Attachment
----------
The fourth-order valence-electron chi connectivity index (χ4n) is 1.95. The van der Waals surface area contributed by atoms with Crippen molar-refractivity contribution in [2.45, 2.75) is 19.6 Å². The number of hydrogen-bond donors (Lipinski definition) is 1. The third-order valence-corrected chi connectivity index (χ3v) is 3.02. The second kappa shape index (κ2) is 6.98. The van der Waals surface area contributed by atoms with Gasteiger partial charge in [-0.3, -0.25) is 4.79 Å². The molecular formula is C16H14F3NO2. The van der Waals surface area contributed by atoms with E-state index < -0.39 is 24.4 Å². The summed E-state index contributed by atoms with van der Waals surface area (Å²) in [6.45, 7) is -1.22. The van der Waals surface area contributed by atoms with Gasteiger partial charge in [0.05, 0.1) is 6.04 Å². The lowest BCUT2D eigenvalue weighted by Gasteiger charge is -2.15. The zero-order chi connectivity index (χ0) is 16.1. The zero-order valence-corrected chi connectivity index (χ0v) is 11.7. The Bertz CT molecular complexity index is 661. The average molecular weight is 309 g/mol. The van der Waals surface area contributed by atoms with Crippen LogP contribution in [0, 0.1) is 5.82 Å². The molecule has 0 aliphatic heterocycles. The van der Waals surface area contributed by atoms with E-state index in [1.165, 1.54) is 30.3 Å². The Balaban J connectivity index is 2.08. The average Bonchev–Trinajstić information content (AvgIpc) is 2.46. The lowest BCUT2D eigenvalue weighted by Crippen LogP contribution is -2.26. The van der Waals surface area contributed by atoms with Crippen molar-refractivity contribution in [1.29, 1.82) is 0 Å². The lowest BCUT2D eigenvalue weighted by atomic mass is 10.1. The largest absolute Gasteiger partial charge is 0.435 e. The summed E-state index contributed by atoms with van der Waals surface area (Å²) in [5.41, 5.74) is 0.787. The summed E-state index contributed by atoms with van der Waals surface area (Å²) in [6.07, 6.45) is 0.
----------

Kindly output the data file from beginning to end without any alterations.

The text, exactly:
The fourth-order valence-electron chi connectivity index (χ4n) is 1.95. The van der Waals surface area contributed by atoms with Crippen molar-refractivity contribution in [2.45, 2.75) is 19.6 Å². The number of hydrogen-bond donors (Lipinski definition) is 1. The third-order valence-corrected chi connectivity index (χ3v) is 3.02. The second kappa shape index (κ2) is 6.98. The van der Waals surface area contributed by atoms with Gasteiger partial charge in [-0.3, -0.25) is 4.79 Å². The molecular formula is C16H14F3NO2. The van der Waals surface area contributed by atoms with E-state index < -0.39 is 24.4 Å². The summed E-state index contributed by atoms with van der Waals surface area (Å²) in [6.45, 7) is -1.22. The van der Waals surface area contributed by atoms with Gasteiger partial charge in [0.05, 0.1) is 6.04 Å². The lowest BCUT2D eigenvalue weighted by Gasteiger charge is -2.15. The zero-order chi connectivity index (χ0) is 16.1. The zero-order valence-corrected chi connectivity index (χ0v) is 11.7. The Bertz CT molecular complexity index is 661. The average molecular weight is 309 g/mol. The van der Waals surface area contributed by atoms with Crippen LogP contribution in [0, 0.1) is 5.82 Å². The molecule has 0 aliphatic heterocycles. The van der Waals surface area contributed by atoms with E-state index in [1.165, 1.54) is 30.3 Å². The Balaban J connectivity index is 2.08. The average Bonchev–Trinajstić information content (AvgIpc) is 2.46. The lowest BCUT2D eigenvalue weighted by Crippen LogP contribution is -2.26. The van der Waals surface area contributed by atoms with Crippen molar-refractivity contribution in [1.29, 1.82) is 0 Å². The lowest BCUT2D eigenvalue weighted by atomic mass is 10.1. The largest absolute Gasteiger partial charge is 0.435 e. The summed E-state index contributed by atoms with van der Waals surface area (Å²) in [5.41, 5.74) is 0.787. The summed E-state index contributed by atoms with van der Waals surface area (Å²) in [6.07, 6.45) is 0.